The image shows a 'Foreclosure' sign in the foreground and the tops of a couple of houses in the background.
Figure 11.1 Signs of a Recession Home foreclosures were just one of the many signs and symptoms of the recent Great Recession. During that time, many businesses closed and many people lost their jobs. (modification of work by Taber Andrew Bain/Flickr Creative Commons)

Bring It Home

The Great Recession

The Great Recession of 2008–2009 hit the U.S. economy hard. According to the Bureau of Labor Statistics (BLS), the number of unemployed Americans rose from 6.8 million in May 2007 to 15.4 million in October 2009. During that time, the U.S. Census Bureau estimated that approximately 170,000 small businesses closed. Mass layoffs peaked in February 2009, when 326,392 workers were given notice. U.S. productivity and output fell as well. Job losses, declining home values, declining incomes, and uncertainty about the future caused consumption expenditures to decrease. According to the BLS, household spending dropped by 7.8 percent.

Home foreclosures and the meltdown in U.S. financial markets called for immediate action by Congress, the President, and the Federal Reserve Bank. For example, programs such as the American Restoration and Recovery Act were implemented to help millions of people by providing tax credits for homebuyers, paying cash for used goods, and extending unemployment benefits. From cutting back on spending, filing for unemployment, and losing homes, millions of people were affected by the recession. And although the United States is now on the path to recovery, the impact will be felt for many years to come.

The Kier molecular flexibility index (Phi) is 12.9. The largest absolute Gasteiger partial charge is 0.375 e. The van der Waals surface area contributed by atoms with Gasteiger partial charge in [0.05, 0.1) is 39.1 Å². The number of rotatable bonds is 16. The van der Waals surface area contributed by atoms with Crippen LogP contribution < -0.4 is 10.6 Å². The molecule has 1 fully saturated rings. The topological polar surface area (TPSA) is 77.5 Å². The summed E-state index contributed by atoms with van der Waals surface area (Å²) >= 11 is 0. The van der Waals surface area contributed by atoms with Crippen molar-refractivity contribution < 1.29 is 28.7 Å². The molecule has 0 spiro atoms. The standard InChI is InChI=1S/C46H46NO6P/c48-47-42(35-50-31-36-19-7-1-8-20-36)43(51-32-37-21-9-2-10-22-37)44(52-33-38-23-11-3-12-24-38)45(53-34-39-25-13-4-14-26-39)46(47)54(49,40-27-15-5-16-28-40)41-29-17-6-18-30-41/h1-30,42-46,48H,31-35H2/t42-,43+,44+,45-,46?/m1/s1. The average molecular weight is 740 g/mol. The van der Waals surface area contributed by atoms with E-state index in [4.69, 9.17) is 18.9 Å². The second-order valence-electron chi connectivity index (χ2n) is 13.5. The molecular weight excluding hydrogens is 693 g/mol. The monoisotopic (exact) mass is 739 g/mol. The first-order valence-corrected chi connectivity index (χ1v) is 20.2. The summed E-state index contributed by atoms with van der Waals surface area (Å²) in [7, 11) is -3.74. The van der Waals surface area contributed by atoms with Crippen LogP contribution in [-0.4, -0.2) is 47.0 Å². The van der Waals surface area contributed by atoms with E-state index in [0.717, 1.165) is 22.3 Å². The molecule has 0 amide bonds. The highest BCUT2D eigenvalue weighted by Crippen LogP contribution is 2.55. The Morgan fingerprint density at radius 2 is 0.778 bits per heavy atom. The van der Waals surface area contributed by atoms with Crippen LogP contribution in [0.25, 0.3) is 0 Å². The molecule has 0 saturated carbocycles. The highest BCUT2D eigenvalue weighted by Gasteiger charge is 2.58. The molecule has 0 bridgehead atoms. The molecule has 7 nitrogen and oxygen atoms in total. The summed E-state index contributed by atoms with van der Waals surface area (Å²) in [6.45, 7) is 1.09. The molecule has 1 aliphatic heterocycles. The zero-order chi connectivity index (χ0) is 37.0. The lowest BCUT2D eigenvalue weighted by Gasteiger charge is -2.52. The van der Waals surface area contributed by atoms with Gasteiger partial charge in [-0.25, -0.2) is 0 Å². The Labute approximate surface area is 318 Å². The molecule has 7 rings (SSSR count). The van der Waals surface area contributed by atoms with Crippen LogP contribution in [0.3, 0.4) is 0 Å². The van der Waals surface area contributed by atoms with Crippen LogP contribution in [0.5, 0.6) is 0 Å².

What caused this recession and what prevented the economy from spiraling further into another depression? Policymakers looked to the lessons learned from the Great Depression of the 1930s and to the models developed by John Maynard Keynes to analyze the causes and find solutions to the country’s economic woes. The Keynesian perspective is the subject of this chapter.

In this chapter, you will learn about the following:

  • Aggregate demand in Keynesian analysis
  • The Building blocks of Keynesian analysis
  • The expenditure-output or Keynesian cross model
  • The Phillips curve
  • The Keynesian perspective on market forces

We have learned that the level of economic activity, such as output, employment, and spending, tends to grow over time. In The Keynesian Perspective, we learn the reasons for this trend. The Macroeconomic Perspective pointed out that the economy tends to cycle around the long-run trend. In other words, the economy does not always grow at its average growth rate. Sometimes economic activity grows at the trend rate, sometimes it grows more than the trend, sometimes it grows less than the trend, and sometimes it actually declines. You can see this cyclical behavior in Figure 11.2.

The line graph shows how GDP percentages have fluctuated since 1930 with the highest percentage in the early 1940s and the lowest percentage in the early 1930s (closely followed by the mid 1940s).
Figure 11.2 U.S. Gross Domestic Product, Percent Changes 1930–2014 The chart tracks the percent change in GDP since 1930. The magnitude of both recessions and peaks was quite large between 1930 and 1945. (Source: Bureau of Economic Analysis, n.d.)

This empirical reality raises two important questions: How can we explain the cycles, and to what extent can they be moderated? This chapter on the Keynesian perspective and The Neoclassical Perspective chapter explore those questions from two different points of view, building on what we learned in The Aggregate Demand/Aggregate Supply Model chapter.